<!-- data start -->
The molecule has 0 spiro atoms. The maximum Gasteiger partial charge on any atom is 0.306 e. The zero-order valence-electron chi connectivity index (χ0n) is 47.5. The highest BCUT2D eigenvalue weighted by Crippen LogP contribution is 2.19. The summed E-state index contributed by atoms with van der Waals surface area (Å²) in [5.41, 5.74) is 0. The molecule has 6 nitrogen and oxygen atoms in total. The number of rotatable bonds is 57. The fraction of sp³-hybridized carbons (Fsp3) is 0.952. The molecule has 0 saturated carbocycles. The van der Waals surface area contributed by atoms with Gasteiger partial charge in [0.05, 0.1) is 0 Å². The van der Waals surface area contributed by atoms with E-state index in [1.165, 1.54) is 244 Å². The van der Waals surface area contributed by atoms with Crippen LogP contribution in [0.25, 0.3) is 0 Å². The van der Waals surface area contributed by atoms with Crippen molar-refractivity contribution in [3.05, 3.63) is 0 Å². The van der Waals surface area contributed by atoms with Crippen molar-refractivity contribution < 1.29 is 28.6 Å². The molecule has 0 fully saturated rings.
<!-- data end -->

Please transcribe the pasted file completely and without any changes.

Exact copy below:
The molecule has 0 spiro atoms. The maximum Gasteiger partial charge on any atom is 0.306 e. The zero-order valence-electron chi connectivity index (χ0n) is 47.5. The highest BCUT2D eigenvalue weighted by Crippen LogP contribution is 2.19. The summed E-state index contributed by atoms with van der Waals surface area (Å²) in [5.41, 5.74) is 0. The molecule has 6 nitrogen and oxygen atoms in total. The number of rotatable bonds is 57. The fraction of sp³-hybridized carbons (Fsp3) is 0.952. The molecule has 0 saturated carbocycles. The van der Waals surface area contributed by atoms with Gasteiger partial charge in [0.05, 0.1) is 0 Å². The van der Waals surface area contributed by atoms with E-state index in [1.165, 1.54) is 244 Å². The van der Waals surface area contributed by atoms with Crippen LogP contribution in [0.25, 0.3) is 0 Å². The van der Waals surface area contributed by atoms with Crippen molar-refractivity contribution in [3.05, 3.63) is 0 Å². The van der Waals surface area contributed by atoms with Crippen molar-refractivity contribution < 1.29 is 28.6 Å². The molecule has 0 fully saturated rings.